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“LED Update” Columnist Dr. Nisa Khan Comments on 231 Lumens/Watt LED Claim



"It wasn t long ago when 200 lumens per watt was considered the theoretical maximum efficiency for an LED. We broke that barrier in 2010, and have now achieved 231 lumens per watt," said John Edmond, Cree co-founder and director of advanced optoelectronics. "The innovation from our labs is the foundation for our industry-leading XLamp(r) LED family and an invention that continues our leadership of the LED lighting revolution."


Nisa Khan: Although Cree s announcement on improving their white LED efficacy to 231 lumens per watt is noteworthy at CCT of 4500 Kelvin for a single die with a drive current of 350 mA, the quoted statement from Mr. John Edmond is incorrect on several accounts.


The lumens per watt figure is not a measure of efficiency as he states, but rather a measure of efficacy. Further, the maximum theoretical efficacy of 200 lumens per watt is for an electric white light for which the entire 1 watt of electrical input power is distributed uniformly with respect to wavelength in the visible region; this ideal white light is "perfect" in the sense that its color rendering index would be 100 by its own right. Cree s white LED, made with blue LED combined with certain phosphor(s), would be far from reaching the ideal CRI of 100 – hence their comparison or mention of the theoretical maximum number here is meaningless. Efficacy can be usually increased at the cost of CRI.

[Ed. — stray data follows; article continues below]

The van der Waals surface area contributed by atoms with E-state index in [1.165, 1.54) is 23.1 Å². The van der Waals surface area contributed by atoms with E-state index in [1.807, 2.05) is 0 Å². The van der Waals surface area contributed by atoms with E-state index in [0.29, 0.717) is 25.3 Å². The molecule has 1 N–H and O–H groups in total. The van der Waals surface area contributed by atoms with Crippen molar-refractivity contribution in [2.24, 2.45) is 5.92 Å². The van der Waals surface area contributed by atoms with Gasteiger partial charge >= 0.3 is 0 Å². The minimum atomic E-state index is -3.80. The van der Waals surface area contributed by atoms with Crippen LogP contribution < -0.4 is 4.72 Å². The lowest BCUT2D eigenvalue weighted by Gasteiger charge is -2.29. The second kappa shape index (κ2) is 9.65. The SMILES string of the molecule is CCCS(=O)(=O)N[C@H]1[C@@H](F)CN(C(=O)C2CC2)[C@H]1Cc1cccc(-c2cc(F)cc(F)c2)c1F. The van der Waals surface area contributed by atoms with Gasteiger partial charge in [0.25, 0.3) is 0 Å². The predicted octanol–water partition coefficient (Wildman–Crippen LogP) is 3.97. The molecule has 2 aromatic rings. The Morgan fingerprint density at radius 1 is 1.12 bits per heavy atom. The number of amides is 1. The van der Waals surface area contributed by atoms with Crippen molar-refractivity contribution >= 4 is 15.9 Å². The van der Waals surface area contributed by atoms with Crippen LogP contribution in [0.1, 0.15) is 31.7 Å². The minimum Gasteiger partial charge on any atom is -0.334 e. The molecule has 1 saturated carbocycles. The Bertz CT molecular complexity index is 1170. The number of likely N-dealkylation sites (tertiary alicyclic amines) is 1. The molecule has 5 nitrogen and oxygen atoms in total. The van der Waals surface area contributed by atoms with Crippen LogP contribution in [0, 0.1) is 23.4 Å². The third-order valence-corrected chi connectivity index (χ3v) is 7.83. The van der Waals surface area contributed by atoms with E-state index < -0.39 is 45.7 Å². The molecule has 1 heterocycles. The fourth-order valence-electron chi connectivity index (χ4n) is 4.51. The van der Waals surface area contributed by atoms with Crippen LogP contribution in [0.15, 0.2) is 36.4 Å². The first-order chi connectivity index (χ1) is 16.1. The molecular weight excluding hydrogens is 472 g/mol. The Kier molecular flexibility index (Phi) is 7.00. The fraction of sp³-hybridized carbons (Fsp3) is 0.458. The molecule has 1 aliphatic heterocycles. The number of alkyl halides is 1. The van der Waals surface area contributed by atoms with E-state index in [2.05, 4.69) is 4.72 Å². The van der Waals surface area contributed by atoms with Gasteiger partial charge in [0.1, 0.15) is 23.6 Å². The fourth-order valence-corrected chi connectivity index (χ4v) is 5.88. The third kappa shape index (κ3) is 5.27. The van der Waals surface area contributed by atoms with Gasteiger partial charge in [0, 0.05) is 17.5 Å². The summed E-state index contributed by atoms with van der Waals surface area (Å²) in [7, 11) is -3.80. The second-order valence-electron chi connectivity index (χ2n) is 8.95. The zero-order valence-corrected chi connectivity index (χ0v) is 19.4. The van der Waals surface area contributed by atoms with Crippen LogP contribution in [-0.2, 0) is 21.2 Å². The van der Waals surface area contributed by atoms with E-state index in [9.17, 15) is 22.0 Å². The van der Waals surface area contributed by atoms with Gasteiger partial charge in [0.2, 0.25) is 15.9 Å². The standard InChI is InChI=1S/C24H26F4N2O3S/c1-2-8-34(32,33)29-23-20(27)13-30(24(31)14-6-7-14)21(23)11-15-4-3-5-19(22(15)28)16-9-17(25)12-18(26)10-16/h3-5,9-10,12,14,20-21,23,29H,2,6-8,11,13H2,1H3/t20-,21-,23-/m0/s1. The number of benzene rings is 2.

For further reading and understanding of LED efficacy and CRI tradeoffs, please visit my ST article of February 2009 titled, "Understanding LED Energy Efficiency" at  




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